Tuesday 3 November 2015

The Bigger, Badder Gelatinous Cube

Gelatinous cubes in D&D have a strong bid to be one of the top ten iconic monsters. They embody the silliness and peril of the dungeon, the conceit that a whole ecology has sprung up around this artificial monster zoo with perfect 10' cross-section corridors. You can outrun them, perhaps, but you can't outflank them, and therein lies their threat.

My players killed a wandering gelatinous cube, in the last session but one. They were lucky I filled an oddly shaped but unkeyed corridor in the Castle with peaceful if creepy slugs whose markings resembled human faces. The slugs creeping out of the way of the coming cube alerted a rear guard, whose location at the edge of the lantern light would have otherwise been just what the cube is made for. Now aware of something fishy, they saw light reflections on the surface of the cube and melee was joined.

G-cubes in AD&D go down easy, with only 4 hit dice. Even the players remarked on the oddity of a 10' cube of biomass being so easy to kill. AD&D didn't even make them immune to blunt weapons and taking only 1 damage from piercing (as any amorphous corporeal creature does in my game), but a couple of rounds of magic missiles, a few slashes, and one big sword crit did the deed.

Remember, this is a space filled with solid jelly equal to four hill giants in a huddle. Really, it's more a surging obstacle than a monster you can trade blows with. And the trouble doesn't stop when you kill it: the cube should spread proportionately,creating a 6 foot high mound of jelly spread over 20 feet of corridor. Jelly that for a while will retain its paralytic qualities. As you clear it, more slumps to the floor. The players had to spend a long time clearing it to the side, during which some wandering boring beetles appeared, but lost resolve as the party pushed the gel forward at them. (Yes, the paralytic mass has some potential as a short-duration weapon.)

Below is a write-up that shows-not-tells the other observations and innovations I had after the encounter. You'll see that I reject the traditional increased chance of surprise in favor of more descriptive factors that give it an edge, in line with the more situation-based way I handle first moves in combat.


HD: 16 (attacks and saves as 4 HD)
AC: 9 [10]
MV: 3
AT: Engulf 2-8 on a 10' front, save or paralyzed; transparency.
DF: See below.
Mind: Mindless.

This mass of transparent, semi-rigid jelly by preference takes the form of a 10' cube, but can squeeze itself by 50% in any single dimension with corresponding elongation, if needs be. It may have been created long ago to clean the corridors of some underground complex, but along the way has picked up some antisocial habits.

The cube sweeps up and digests organic and siliceous matter: flesh and bone quickly, wood and stone more slowly, but cannot process metal. Owing to its composition it is particularly fond of bone and can smell it at 100', flesh at 30'; in other respects it moves blindly.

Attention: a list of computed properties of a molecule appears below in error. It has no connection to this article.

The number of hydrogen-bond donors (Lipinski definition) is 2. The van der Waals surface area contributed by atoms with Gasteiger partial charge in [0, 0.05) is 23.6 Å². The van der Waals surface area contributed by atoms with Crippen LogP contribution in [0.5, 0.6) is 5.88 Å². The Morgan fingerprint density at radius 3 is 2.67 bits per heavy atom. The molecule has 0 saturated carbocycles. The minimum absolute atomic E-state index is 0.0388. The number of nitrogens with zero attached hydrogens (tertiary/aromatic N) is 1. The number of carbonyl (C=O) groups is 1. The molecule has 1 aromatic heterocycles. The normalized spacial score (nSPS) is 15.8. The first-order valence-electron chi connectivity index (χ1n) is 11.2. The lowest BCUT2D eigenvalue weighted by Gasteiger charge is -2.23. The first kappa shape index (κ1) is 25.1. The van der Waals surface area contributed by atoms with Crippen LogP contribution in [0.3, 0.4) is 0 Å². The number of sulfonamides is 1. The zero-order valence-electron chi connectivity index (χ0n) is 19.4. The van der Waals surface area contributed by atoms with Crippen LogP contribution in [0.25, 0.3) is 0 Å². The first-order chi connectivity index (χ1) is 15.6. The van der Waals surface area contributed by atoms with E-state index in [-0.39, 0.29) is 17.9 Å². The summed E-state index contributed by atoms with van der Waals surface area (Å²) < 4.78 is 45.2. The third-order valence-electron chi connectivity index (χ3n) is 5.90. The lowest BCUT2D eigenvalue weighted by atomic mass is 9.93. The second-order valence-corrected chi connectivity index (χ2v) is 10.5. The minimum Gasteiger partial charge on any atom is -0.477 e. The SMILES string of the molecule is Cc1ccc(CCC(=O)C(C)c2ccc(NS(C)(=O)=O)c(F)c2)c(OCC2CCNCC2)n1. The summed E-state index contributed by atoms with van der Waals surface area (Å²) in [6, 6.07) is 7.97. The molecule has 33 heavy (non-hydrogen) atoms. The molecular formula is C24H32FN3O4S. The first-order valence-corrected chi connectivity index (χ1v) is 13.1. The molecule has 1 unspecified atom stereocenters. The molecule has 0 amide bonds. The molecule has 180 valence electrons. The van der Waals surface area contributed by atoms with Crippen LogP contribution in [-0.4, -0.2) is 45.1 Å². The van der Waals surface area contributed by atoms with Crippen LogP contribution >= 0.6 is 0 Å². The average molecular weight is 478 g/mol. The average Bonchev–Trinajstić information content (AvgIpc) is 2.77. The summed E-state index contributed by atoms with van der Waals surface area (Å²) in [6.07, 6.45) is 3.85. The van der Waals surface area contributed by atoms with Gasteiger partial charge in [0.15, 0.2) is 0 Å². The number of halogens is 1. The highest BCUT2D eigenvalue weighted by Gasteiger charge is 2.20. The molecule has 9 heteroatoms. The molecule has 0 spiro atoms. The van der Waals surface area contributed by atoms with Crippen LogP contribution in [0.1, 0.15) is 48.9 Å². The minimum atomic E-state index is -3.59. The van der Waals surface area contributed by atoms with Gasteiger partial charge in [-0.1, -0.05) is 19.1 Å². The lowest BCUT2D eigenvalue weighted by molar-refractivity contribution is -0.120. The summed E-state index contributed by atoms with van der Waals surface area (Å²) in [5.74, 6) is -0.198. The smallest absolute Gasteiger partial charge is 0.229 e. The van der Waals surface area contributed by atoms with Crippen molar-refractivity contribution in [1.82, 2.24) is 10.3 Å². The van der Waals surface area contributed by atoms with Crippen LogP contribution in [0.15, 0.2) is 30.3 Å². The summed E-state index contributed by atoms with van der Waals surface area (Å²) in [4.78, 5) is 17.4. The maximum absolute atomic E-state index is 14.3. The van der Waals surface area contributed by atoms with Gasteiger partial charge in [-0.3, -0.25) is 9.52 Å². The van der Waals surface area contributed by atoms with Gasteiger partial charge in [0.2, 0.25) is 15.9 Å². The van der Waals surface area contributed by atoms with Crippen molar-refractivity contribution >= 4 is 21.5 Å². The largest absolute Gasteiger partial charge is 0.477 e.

The gelatin is translucent, and so virtually invisible if a light source is not within 20' to reflect off its surface. This is not the case if it is carrying partially digested debris (10% chance), metal debris (10%), or metallic treasure (5%), all of which will appear to be floating in the air.

It attacks by surging forward suddenly in one direction. Any creature within melee range takes an attack. A hit means partial engulfment by the gel and its secretions that are both corrosive and paralytic. A failed save on a hit means the creature is paralyzed for d6 turns if human-sized or smaller, rounds if larger. Creatures that do not fall back are engulfed if the cube moves over them; they are automatically paralyzed, take damage each round, and in any case will suffocate to death in a number of six-second rounds equal to their CON score. Digestion is a matter of minutes.

The cube cannot be harmed by blunt weapons, lightning, or cold, and has the immunities of the mindless. Piercing weapons do a maximum of 1 point of damage. Slashing weapons do full damage, the best way to kill a cube being to slice pieces off it. Even on a miss a slashing weapon will scratch the barn-like surface of the cube for 1 point. However, if the cube moves over its sliced pieces it will start to reabsorb them, regaining 1 lost hit point a round. Even with a slashing polearm, which gives immunity to the cube's melee attack, it can take a very long time to kill a cube this way, while it presses forward at 30' a round. Escaping a cube can be as easy as running or ducking into a small door, but dead ends can be fatal.

Fire harms it for full damage with no saving throw, in the manner of an egg white, the "cooked" pieces sloughing off. After it is dead, the cube will subside into a formidable pile of jelly 6' high and 20' diameter, slowly turning cloudy gray. The gel loses its corrosive and paralytic properties after death, to a depth of 1' from contact with air.


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  2. Nice. I would definitely use this version.

    4HD cubes really need to appear unexpectedly during another encounter to be effective against against parties above 1st or 2nd level.

    (The generally low HD of monsters in basic and advanced D&D also argue for no introducing crits, IMO).